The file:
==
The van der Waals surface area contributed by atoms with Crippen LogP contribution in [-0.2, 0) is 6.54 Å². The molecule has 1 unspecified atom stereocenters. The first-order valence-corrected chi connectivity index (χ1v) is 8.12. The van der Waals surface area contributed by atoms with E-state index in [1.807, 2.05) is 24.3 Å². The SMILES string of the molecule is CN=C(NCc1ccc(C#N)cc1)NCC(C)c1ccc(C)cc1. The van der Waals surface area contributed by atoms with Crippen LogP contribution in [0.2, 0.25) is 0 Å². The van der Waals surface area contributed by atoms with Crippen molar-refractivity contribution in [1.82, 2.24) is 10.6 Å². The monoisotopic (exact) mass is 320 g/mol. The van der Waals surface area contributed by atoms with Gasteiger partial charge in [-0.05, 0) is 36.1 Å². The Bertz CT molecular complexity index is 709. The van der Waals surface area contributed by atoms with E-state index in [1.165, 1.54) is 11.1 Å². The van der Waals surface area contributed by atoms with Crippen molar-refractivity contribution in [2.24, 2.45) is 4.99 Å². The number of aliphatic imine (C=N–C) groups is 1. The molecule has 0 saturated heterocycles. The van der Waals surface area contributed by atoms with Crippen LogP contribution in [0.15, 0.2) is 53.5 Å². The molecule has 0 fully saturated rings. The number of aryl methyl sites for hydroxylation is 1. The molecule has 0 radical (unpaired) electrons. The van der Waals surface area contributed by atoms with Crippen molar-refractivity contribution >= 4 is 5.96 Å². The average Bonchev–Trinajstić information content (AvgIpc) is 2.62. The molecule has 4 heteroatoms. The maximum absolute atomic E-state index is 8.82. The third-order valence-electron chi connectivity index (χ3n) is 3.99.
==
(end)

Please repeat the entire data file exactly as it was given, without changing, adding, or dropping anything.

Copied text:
The van der Waals surface area contributed by atoms with Crippen LogP contribution in [-0.2, 0) is 6.54 Å². The molecule has 1 unspecified atom stereocenters. The first-order valence-corrected chi connectivity index (χ1v) is 8.12. The van der Waals surface area contributed by atoms with E-state index in [1.807, 2.05) is 24.3 Å². The SMILES string of the molecule is CN=C(NCc1ccc(C#N)cc1)NCC(C)c1ccc(C)cc1. The van der Waals surface area contributed by atoms with Crippen LogP contribution in [0.2, 0.25) is 0 Å². The van der Waals surface area contributed by atoms with Crippen molar-refractivity contribution in [1.82, 2.24) is 10.6 Å². The monoisotopic (exact) mass is 320 g/mol. The van der Waals surface area contributed by atoms with Gasteiger partial charge in [-0.05, 0) is 36.1 Å². The Bertz CT molecular complexity index is 709. The van der Waals surface area contributed by atoms with E-state index in [1.165, 1.54) is 11.1 Å². The van der Waals surface area contributed by atoms with Crippen molar-refractivity contribution in [2.24, 2.45) is 4.99 Å². The number of aliphatic imine (C=N–C) groups is 1. The molecule has 0 saturated heterocycles. The van der Waals surface area contributed by atoms with Crippen LogP contribution in [0.15, 0.2) is 53.5 Å². The molecule has 0 fully saturated rings. The number of aryl methyl sites for hydroxylation is 1. The molecule has 0 radical (unpaired) electrons. The van der Waals surface area contributed by atoms with Crippen molar-refractivity contribution >= 4 is 5.96 Å². The average Bonchev–Trinajstić information content (AvgIpc) is 2.62. The molecule has 4 heteroatoms. The maximum absolute atomic E-state index is 8.82. The third-order valence-electron chi connectivity index (χ3n) is 3.99.